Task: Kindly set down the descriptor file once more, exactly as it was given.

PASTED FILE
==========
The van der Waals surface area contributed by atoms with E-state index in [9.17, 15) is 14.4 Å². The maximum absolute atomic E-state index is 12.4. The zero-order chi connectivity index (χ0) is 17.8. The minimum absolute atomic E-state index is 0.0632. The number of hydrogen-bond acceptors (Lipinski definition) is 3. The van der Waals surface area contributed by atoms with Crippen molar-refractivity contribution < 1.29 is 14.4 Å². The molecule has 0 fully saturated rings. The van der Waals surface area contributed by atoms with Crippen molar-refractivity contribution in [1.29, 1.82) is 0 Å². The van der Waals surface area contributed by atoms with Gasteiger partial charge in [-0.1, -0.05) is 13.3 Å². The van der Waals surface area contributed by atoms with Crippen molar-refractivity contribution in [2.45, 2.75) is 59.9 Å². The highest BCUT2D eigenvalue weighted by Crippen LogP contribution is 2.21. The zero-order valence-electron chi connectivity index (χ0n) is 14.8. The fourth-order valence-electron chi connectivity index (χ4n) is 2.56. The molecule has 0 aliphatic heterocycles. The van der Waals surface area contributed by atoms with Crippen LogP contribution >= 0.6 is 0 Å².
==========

The van der Waals surface area contributed by atoms with E-state index in [9.17, 15) is 14.4 Å². The maximum absolute atomic E-state index is 12.4. The zero-order chi connectivity index (χ0) is 17.8. The minimum absolute atomic E-state index is 0.0632. The number of hydrogen-bond acceptors (Lipinski definition) is 3. The van der Waals surface area contributed by atoms with Crippen molar-refractivity contribution < 1.29 is 14.4 Å². The molecule has 0 fully saturated rings. The van der Waals surface area contributed by atoms with Crippen molar-refractivity contribution in [1.29, 1.82) is 0 Å². The van der Waals surface area contributed by atoms with Gasteiger partial charge in [-0.1, -0.05) is 13.3 Å². The van der Waals surface area contributed by atoms with Crippen molar-refractivity contribution in [2.45, 2.75) is 59.9 Å². The highest BCUT2D eigenvalue weighted by Crippen LogP contribution is 2.21. The zero-order valence-electron chi connectivity index (χ0n) is 14.8. The fourth-order valence-electron chi connectivity index (χ4n) is 2.56. The molecule has 0 aliphatic heterocycles. The van der Waals surface area contributed by atoms with Crippen LogP contribution >= 0.6 is 0 Å².